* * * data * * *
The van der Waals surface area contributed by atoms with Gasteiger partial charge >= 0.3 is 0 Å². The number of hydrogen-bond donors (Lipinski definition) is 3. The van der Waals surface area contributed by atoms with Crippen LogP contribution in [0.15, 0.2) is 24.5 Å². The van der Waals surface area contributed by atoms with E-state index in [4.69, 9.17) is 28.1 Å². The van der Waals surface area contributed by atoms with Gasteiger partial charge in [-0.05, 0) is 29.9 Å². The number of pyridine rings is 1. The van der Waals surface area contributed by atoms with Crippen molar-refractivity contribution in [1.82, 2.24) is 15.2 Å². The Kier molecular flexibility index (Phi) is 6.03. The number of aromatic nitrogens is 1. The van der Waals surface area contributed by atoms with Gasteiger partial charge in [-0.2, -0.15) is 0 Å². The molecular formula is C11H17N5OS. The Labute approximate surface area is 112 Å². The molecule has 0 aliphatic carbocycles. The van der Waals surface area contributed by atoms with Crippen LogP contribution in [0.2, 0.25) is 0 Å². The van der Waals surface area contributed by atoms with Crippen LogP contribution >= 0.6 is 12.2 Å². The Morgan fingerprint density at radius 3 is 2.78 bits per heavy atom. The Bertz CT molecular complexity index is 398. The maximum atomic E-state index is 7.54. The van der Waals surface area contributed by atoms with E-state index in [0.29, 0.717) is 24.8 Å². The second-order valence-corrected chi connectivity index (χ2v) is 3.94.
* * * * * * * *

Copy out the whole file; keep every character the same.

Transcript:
The van der Waals surface area contributed by atoms with Gasteiger partial charge >= 0.3 is 0 Å². The number of hydrogen-bond donors (Lipinski definition) is 3. The van der Waals surface area contributed by atoms with Crippen LogP contribution in [0.15, 0.2) is 24.5 Å². The van der Waals surface area contributed by atoms with E-state index in [4.69, 9.17) is 28.1 Å². The van der Waals surface area contributed by atoms with Gasteiger partial charge in [-0.05, 0) is 29.9 Å². The number of pyridine rings is 1. The van der Waals surface area contributed by atoms with Crippen molar-refractivity contribution in [1.82, 2.24) is 15.2 Å². The Kier molecular flexibility index (Phi) is 6.03. The number of aromatic nitrogens is 1. The van der Waals surface area contributed by atoms with Gasteiger partial charge in [-0.2, -0.15) is 0 Å². The molecular formula is C11H17N5OS. The Labute approximate surface area is 112 Å². The molecule has 0 aliphatic carbocycles. The van der Waals surface area contributed by atoms with Crippen LogP contribution in [0.2, 0.25) is 0 Å². The van der Waals surface area contributed by atoms with Crippen LogP contribution >= 0.6 is 12.2 Å². The Morgan fingerprint density at radius 3 is 2.78 bits per heavy atom. The Bertz CT molecular complexity index is 398. The maximum atomic E-state index is 7.54. The van der Waals surface area contributed by atoms with E-state index in [0.29, 0.717) is 24.8 Å². The second-order valence-corrected chi connectivity index (χ2v) is 3.94.